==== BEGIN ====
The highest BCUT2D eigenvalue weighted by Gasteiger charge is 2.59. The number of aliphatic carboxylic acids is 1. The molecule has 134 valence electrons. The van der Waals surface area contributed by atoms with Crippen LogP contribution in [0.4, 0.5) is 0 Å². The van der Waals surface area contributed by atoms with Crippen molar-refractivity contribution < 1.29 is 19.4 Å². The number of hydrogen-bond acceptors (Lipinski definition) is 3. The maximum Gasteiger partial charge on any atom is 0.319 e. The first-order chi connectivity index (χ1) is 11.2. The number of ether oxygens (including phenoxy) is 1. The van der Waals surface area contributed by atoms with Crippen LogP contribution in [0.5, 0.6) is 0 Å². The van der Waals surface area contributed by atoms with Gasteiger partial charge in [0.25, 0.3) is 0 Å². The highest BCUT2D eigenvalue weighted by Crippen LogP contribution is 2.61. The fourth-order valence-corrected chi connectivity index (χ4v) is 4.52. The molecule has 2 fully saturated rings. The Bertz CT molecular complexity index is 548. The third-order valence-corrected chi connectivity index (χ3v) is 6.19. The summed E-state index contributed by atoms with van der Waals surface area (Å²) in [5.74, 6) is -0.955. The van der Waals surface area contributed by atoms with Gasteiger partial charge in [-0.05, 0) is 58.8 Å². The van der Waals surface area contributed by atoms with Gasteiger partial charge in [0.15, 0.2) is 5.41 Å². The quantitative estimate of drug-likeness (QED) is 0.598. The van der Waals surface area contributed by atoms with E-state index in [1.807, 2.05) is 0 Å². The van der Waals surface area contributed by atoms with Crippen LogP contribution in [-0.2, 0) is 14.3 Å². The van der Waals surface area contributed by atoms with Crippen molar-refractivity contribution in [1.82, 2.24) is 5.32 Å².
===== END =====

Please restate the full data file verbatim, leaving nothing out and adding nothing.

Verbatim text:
The highest BCUT2D eigenvalue weighted by Gasteiger charge is 2.59. The number of aliphatic carboxylic acids is 1. The molecule has 134 valence electrons. The van der Waals surface area contributed by atoms with Crippen LogP contribution in [0.4, 0.5) is 0 Å². The van der Waals surface area contributed by atoms with Crippen molar-refractivity contribution < 1.29 is 19.4 Å². The number of hydrogen-bond acceptors (Lipinski definition) is 3. The maximum Gasteiger partial charge on any atom is 0.319 e. The first-order chi connectivity index (χ1) is 11.2. The number of ether oxygens (including phenoxy) is 1. The van der Waals surface area contributed by atoms with Crippen LogP contribution in [0.5, 0.6) is 0 Å². The van der Waals surface area contributed by atoms with Gasteiger partial charge in [0.25, 0.3) is 0 Å². The highest BCUT2D eigenvalue weighted by Crippen LogP contribution is 2.61. The fourth-order valence-corrected chi connectivity index (χ4v) is 4.52. The molecule has 2 fully saturated rings. The Bertz CT molecular complexity index is 548. The third-order valence-corrected chi connectivity index (χ3v) is 6.19. The summed E-state index contributed by atoms with van der Waals surface area (Å²) in [5.74, 6) is -0.955. The van der Waals surface area contributed by atoms with Gasteiger partial charge in [-0.05, 0) is 58.8 Å². The van der Waals surface area contributed by atoms with Gasteiger partial charge in [0.15, 0.2) is 5.41 Å². The quantitative estimate of drug-likeness (QED) is 0.598. The van der Waals surface area contributed by atoms with E-state index in [1.807, 2.05) is 0 Å². The van der Waals surface area contributed by atoms with Crippen LogP contribution in [-0.2, 0) is 14.3 Å². The van der Waals surface area contributed by atoms with Crippen molar-refractivity contribution in [1.82, 2.24) is 5.32 Å².